• Ingogo connects taxi drivers with passengers. (SBS)
Hamish Petrie launched his taxi app Ingogo one year before Uber took off. However, that didn't deter him. Instead, it spurred the evolution of his business.
Hannah Sinclair

SBS Small Business Secrets
15 Oct 2017 - 5:35 PM  UPDATED 1 Feb 2018 - 9:36 AM

Six years ago, when taxis ruled the roads in Australia, serial entrepreneur Hamish Petrie decided to shake things up.

After selling his ticketing company Moshtix in 2007, he launched the Ingogo app in 2011.

The idea was to connect passengers directly with taxi drivers. 

“We’re using mobile technology to connect customers directly with drivers and making getting from A to B really easy,” Mr Petrie said.

Sydney startup Ingogo was live for 12 months before the ride-sharing behemoth Uber came along. There are now 54,000 Uber drivers across Australia and around 2.4 million riders using the Uber app.

But Hamish wasn't going to let a little competition set him back, quickly adapting to the changing market conditions.

“It’s been a highly competitive market with changes in government regulation and different players coming in,” Mr Petrie said.

“As a technology company, you've always got to be evolving. One of the biggest things for us in recent times is coming out with fixed fares.”

A move away from the traditional taximeter wasn't the only tactic. Hamish sought out corporate clients and deals, including with Qantas. 

Since 2015, the company has received over $16 million in backing from prominent investors, leading Mr Petrie to believe there are fruitful opportunities for startups to be funded in Sydney.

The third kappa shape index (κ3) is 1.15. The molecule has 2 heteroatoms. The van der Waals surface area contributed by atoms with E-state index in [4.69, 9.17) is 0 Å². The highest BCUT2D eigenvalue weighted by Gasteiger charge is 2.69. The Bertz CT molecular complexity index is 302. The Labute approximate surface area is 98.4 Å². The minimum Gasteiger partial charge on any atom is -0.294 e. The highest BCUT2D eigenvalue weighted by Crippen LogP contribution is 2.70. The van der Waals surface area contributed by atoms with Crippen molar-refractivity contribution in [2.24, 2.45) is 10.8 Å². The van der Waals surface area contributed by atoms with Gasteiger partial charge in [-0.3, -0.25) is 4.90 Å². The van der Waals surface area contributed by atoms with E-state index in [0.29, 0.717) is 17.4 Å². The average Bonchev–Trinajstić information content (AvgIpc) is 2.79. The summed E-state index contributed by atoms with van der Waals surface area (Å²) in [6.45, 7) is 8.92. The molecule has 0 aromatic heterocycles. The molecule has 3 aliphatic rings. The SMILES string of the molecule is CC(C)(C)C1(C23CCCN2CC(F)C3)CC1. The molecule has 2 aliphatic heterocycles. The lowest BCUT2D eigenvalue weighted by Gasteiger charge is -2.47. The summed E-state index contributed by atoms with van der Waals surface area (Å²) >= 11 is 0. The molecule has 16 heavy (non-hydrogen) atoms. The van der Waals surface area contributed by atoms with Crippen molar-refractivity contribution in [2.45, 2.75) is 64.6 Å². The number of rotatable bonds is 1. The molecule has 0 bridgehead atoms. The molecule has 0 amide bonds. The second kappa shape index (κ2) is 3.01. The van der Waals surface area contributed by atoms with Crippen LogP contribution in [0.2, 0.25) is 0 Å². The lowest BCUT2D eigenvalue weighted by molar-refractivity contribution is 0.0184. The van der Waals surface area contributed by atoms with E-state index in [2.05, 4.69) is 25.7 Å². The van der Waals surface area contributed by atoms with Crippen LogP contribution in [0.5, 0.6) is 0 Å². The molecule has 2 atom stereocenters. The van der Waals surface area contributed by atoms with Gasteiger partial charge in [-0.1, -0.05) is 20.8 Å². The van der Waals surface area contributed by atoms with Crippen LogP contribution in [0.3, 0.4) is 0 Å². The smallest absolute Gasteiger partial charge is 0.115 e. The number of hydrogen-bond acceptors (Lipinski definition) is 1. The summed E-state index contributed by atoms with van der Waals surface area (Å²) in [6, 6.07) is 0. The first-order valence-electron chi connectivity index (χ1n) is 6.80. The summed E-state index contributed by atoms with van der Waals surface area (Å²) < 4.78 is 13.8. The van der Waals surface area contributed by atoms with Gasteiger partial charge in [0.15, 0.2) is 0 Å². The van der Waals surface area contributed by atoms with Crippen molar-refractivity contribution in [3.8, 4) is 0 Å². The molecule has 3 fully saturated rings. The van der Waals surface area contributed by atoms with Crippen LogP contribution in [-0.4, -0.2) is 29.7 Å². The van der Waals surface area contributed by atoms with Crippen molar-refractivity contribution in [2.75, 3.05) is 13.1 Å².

“If you'd gone back 20 years ago there was a very small pool of people who would invest in these types of things,” he said.

“The world has changed rapidly in 20 years. We've imported a lot of the culture of Silicon Valley into our startup scene, and the investment scene [here]. There are a lot more opportunities to get funding than there ever have been. That combined with government grants… if you've got the right idea, the right people, [and] you're getting traction, then you'll have no shortage of finding money in Australia.”

Taxi driver MD Rashid has been using Ingogo for more than three years and said half of his daily fares come from the app. 

“It's like being your own boss. It's a lot of flexibility and freedom. You can visit new places every day, [meet] new passengers. This is a thing you'll never get bored of,” Mr Rashid said.

Ingogo is valued at $100 million and is considering a stock market listing this year, along with trying to encourage more drivers to use the platform. 

“We've been really concentrating on the corporate market in Australia.”

“We've got new technology coming out for our drivers so it will continue to expand the number of drivers on the platform.”

Hamish likens starting a business to a science experiment, and said if he could do it all again he hopes he'd be less cautious.

“I would just be more ruthless about running those experiments - [you should] keep refining the model. The more experiments you can run, the more chance you have of being successful.”

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